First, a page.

As I reflect on the situation it is quite fascinating to see how in 6 weeks the drugs that I am on can basically do dramatic things to make me feel better and to reduce the tumor… and then 6 weeks later the same drugs have been unable to stop it from spreading and it grows back. They refer to this as “resistance” and it is just amazing how resistant this crazy thing called cancer is. Professionals have just have not been able in some/many cases to figure out how to tame it for the long haul. This is why these doctors and health professionals are so amazing…they desperately are trying to figure out how to beat the disease!
Can you imagine always losing to Michael Phelps at the Olympics and just trying to figure out some way to win a medal after all the hard work you put in!? That is what these doctors and nurses and researchers must feel like…and God bless them for their continued efforts to keep trying. The great news is that we are succeeding in many situations and these brilliant people around the world are finding cures and saving peoples lives every day!
The key is to stay positive and enjoy the process, learn from it, be aggressive with treatment options, and appreciate every day for what you can learn and accomplish while in this life. As we all know life is a probationary period, and we are responsible for our own happiness while we have the opportunity to live in this beautiful world.
This is totally not related to cancer or my situation, but because of my situation I have been able to observe something and thru my observation it created an insight that I think is worth sharing.
For those of you who know our family, you can attest that our house is a wonderful rotating door of people, friends, family, neighbors, unknowns, and great times. I believe that the energy and spirit that exists attracts and invites people to feel loved and welcomed regardless of how well we know them and that it enriches our lives and is a great blessing to us.
Many friends over the years have come to visit and stay and have gotten to know other people in the community such that they have created their own friendships with people that are our friends.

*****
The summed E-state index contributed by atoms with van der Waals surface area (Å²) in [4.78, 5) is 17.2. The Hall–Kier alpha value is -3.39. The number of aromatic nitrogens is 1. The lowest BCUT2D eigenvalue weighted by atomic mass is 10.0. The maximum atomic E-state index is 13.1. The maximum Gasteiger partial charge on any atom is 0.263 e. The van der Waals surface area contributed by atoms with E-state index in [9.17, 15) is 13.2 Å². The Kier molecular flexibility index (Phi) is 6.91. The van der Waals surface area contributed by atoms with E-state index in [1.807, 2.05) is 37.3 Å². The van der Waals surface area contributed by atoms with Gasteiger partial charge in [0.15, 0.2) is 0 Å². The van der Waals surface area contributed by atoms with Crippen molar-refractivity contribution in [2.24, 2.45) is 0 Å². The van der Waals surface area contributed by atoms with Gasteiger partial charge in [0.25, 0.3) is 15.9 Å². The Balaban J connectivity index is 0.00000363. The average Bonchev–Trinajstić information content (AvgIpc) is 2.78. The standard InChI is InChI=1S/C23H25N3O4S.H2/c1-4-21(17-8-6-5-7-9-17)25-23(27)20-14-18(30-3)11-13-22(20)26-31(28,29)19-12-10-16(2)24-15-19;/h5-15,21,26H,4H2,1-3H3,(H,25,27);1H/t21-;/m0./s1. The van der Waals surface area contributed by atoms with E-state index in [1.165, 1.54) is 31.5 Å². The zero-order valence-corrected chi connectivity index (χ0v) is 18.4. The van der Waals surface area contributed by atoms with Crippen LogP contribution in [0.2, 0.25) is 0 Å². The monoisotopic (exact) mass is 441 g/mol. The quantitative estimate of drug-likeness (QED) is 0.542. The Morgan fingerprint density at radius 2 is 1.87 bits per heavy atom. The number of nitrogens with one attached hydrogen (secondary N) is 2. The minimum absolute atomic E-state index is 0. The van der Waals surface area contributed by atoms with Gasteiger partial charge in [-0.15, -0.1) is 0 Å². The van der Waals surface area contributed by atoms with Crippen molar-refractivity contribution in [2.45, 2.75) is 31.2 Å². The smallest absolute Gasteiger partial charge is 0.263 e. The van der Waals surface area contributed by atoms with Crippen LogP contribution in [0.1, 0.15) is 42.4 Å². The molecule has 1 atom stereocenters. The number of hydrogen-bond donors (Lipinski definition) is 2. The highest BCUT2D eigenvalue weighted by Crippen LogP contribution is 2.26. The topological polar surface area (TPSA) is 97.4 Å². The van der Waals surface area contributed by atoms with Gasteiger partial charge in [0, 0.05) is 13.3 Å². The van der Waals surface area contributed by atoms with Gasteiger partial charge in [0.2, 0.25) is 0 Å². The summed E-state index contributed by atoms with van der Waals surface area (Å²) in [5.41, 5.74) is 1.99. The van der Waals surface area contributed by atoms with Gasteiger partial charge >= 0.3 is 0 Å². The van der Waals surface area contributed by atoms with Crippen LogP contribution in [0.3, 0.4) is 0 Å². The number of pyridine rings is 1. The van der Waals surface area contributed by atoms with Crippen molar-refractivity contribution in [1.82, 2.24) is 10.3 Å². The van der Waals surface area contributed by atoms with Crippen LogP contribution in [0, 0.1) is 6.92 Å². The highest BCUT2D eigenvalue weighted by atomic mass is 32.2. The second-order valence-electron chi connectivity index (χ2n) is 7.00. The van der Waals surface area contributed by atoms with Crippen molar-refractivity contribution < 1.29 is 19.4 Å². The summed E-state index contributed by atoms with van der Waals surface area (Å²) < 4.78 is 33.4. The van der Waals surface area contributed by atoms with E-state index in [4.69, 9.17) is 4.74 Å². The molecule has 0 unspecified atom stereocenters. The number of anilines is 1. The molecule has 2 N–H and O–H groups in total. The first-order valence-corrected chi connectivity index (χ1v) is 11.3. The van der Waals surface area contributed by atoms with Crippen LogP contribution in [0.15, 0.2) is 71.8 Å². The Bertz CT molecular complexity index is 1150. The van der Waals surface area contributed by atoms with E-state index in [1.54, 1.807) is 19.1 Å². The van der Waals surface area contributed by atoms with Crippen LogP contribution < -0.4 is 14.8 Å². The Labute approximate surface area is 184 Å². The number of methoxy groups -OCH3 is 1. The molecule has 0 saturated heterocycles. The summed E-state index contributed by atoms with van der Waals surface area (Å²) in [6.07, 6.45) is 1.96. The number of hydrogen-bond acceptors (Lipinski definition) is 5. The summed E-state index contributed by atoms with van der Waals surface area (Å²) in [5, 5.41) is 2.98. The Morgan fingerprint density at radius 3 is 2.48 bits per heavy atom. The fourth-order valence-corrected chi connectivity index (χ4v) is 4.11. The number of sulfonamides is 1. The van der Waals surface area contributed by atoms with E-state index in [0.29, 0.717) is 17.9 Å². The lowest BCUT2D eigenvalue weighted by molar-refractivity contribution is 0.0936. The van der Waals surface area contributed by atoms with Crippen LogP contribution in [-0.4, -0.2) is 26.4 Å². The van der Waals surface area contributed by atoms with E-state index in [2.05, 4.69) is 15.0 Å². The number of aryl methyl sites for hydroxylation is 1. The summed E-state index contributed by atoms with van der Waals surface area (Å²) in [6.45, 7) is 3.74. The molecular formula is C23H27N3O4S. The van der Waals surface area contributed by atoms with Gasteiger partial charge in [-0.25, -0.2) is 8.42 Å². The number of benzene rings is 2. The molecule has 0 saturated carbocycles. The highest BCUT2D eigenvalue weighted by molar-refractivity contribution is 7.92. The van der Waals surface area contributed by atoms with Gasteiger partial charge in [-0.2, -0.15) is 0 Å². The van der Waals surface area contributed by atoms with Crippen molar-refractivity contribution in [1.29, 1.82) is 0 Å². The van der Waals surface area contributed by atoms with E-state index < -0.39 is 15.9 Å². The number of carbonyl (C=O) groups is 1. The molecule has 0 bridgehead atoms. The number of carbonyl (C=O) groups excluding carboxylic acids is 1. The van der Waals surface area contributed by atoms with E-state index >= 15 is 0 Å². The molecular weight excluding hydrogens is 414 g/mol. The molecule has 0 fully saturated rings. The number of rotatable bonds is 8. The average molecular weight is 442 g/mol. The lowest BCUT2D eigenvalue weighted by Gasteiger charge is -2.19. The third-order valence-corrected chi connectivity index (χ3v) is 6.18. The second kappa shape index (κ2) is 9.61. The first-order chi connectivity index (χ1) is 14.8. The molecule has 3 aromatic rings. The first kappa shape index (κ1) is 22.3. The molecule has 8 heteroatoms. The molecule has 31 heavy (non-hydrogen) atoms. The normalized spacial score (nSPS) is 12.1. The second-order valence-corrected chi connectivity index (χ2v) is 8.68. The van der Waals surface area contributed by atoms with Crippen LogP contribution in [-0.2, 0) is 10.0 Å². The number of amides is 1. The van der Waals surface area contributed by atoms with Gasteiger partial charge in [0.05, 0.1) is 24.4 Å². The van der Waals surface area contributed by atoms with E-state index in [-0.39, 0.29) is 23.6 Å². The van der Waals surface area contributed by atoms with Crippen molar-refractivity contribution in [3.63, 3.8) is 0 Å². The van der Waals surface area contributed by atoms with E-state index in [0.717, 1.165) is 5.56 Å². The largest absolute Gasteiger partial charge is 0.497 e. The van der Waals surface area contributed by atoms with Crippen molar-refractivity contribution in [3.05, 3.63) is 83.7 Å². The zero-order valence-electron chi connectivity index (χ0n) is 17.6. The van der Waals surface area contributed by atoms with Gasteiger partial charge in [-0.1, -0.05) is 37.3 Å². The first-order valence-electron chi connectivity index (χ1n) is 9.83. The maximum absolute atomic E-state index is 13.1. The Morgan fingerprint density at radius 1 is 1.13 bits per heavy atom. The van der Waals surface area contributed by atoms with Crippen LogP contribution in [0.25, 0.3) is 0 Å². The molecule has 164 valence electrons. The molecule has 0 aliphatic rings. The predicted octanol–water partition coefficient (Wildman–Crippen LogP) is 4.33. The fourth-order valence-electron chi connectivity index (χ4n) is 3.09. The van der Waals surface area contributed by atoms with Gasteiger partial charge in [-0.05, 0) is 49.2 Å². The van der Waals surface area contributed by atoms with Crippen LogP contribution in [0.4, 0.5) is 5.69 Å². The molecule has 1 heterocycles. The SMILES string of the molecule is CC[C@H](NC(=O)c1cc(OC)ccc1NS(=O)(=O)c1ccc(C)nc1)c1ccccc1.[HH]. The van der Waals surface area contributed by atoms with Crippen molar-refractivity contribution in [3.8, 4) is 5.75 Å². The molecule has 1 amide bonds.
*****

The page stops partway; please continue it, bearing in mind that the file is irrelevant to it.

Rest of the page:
When these friends of ours think about Santa Cruz they always say amazing things about our community and that they love coming to visit, that everyone is so friendly, that the surf is amazing, the biking is breathtaking, the food is raw and pure, the diversity is beautiful, the ocean and trees are a unique blend they have not experienced, etc.
The insight is that, if these people came and just visited with my family, they would probably score the visit at about an 8/10…which is a pretty good score, but because of the “other” people that they meet (unplanned and not expected), most of them I think would bump their trip to a 10/10.
As I have watched this happen numerous times and heard people in many ways give the credit to my family for entertaining them, showing them a good time, etc... the real difference maker has been the “other” people that spontaneously came into the mix and created a deeper and more enriching experience for our visitors. They reached out to them not because they were “our” friends, but because they independently wanted their own relationship and by so doing it made our visitors feel important, loved, welcomed, and valued.
If I was to name or label this…I would describe it as: we were the Primary host and other people were Secondary hosts. How grateful I am for those people who have played this role for my friends and fundamentally changed their experience. It is said that it is better to have 100 people that love you, than 1000 people that like you. In my experience, clearly one of the things that pushes people into the “love” category are those that play these secondary positions.
So the key is to play whatever role you find yourself in, the spirit will guide you and prompt you to influence and make a difference. It should not matter where you sit, but what matters is that when prompted to play a role or to reach out to someone that you do it. I am very thankful for the many people who have played both Primary and Secondary roles as I have been able to travel and visit our amazing earth. These people have deeply influenced my experience.
Have a great day!
Greg aka part of Team Maddog!!